My friend left her three little ones with me one morning. And suddenly, I remembered what it was like to: wipe the 31st runny nose for the morning, change nappies, wash hands and little fingers that seemed to get into everything, dive for precious things before they hit the floor… You get the picture.
I was also very glad when their mum returned one hour and thirty three minutes later because frankly…I was exhausted.
Their mum took them home with her for the next few years, and I went to the local shopping centre to relax and enjoy a Chai Latte.
As I luxuriated in the froth of my latte, another young mum went past with her two little ones; the elder in the stroller and the younger one, probably about two and a half, throwing a tantrum behind the stroller.
The mum calmly, gently and firmly took control of the situation. She whispered something into her now calmer daughter, and continued walking…with a quiet child who was not only settled but followed happily.
I felt the urge to run up to the mum and say ‘Well done!’ But the comfort of my Chai overwhelmed me and I continued to sit and sip.
When it was too late to be of any use, my conscience pricked me and reminded me of those times that my own little ones had thrown tantrums in public. Those were inevitably the same days that the car played up, one of the children lost a shoe, four litres of milk landed on the floor, and it was the last day to pay the electricity bill–and payday wasn’t until Friday.
On one particularly rotten day, we managed to get ourselves kicked out of both the library and the local store in less than two hours. Some well-meaning person in the store had plenty of words about how unruly my children were. As if I didn’t know that.
Later that afternoon I discovered that the main perpetrator of the mischief had yet another fever and accompanying burst ear-drum. So, I ended up at home with sick kids who I had to pack back into the car when they had just gone to sleep so I could pick up their big sister from school, and later, repeat the ordeal to collect their dad from work.
I don’t remember the words of advice that well-meaning person gave. But I know that as I sat exhausted, frustrated, angry and depressed, I wished that some-one would wave a magic wand and give me five minutes of peace and quiet and take all of my troubles away.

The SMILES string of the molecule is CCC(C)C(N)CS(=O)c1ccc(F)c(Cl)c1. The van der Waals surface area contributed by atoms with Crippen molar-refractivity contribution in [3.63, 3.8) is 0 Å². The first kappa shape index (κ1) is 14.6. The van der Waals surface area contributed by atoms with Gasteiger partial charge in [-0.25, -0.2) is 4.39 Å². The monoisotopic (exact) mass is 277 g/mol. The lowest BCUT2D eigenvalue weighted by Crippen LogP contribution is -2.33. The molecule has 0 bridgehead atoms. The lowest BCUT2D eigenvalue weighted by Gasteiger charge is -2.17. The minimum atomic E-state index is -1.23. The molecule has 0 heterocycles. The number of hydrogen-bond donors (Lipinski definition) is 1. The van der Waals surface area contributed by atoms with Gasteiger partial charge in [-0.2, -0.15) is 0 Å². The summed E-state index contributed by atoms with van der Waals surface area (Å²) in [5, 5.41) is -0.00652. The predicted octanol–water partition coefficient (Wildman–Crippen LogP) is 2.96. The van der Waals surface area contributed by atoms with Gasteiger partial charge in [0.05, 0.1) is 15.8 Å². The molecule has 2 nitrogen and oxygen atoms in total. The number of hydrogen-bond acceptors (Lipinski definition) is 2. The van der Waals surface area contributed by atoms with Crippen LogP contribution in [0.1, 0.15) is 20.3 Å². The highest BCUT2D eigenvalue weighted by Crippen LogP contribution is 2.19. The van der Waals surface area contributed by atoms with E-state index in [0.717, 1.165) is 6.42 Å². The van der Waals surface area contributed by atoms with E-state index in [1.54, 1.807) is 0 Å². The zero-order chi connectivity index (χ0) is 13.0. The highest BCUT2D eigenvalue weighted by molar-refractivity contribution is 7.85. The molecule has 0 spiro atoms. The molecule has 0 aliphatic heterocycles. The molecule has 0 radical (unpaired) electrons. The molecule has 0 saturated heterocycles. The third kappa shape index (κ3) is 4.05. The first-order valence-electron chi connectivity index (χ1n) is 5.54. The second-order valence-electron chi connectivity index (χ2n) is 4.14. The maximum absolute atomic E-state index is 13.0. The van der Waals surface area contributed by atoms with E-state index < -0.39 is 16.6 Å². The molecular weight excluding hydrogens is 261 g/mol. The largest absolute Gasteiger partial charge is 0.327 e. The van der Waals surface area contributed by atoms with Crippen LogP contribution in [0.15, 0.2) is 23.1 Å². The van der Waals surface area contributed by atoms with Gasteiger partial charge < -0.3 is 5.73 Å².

Funny, isn’t it, how we can all be parenting experts until we have at least three children of our own. I maintain that nobody who has parented more than two children ever sets themselves up as a parenting expert.
Yet, the advice flows doesn’t it? And me – I’m as guilty as anybody at handing it out.
So, instead of offering advice, I want to give a collective ‘SORRY’ to all of the parents I’ve judged unfairly, neglected to cheer when they were doing a good job, or felt too shy to offer 15 minutes time-out for a mum while I watched her two-year-old at playgroup.
On behalf of all of us who didn’t encourage you when we had the opportunity, here is some instant encouragement.
And for those of you who, like me, need to practice to be more encouraging, here are some ideas for what to say in the future.
You’re doing a great job!
Way to go!
Be gentle on yourself!
You don’t have to smile if you’re feeling awful on the inside!
One day soon there will be more sleep!
Would you like me to hold your baby for a few minutes while you finish your cuppa?
How would you like me or my teenager to baby-sit this Friday night while you both go out for dessert?
Who knows? Maybe we can change our local communities into child and parent friendly communities: by encouraging rather than judging; by baking biscuits with the neighbourhood children to give their mum a morning off; by doing the dishes when we’re visiting; by being realistic about life and it’s challenges; by standing alongside other parents instead of criticizing them; by reminding ourselves of what it was like to be tired with sick and cranky kids; and by standing up for parents of young children in our local planning committees.
We might just find ourselves sipping Lattes without the guilt – and discovering young friends in our old age.
Originally published in The Lutheran as ‘Perfect Parenting’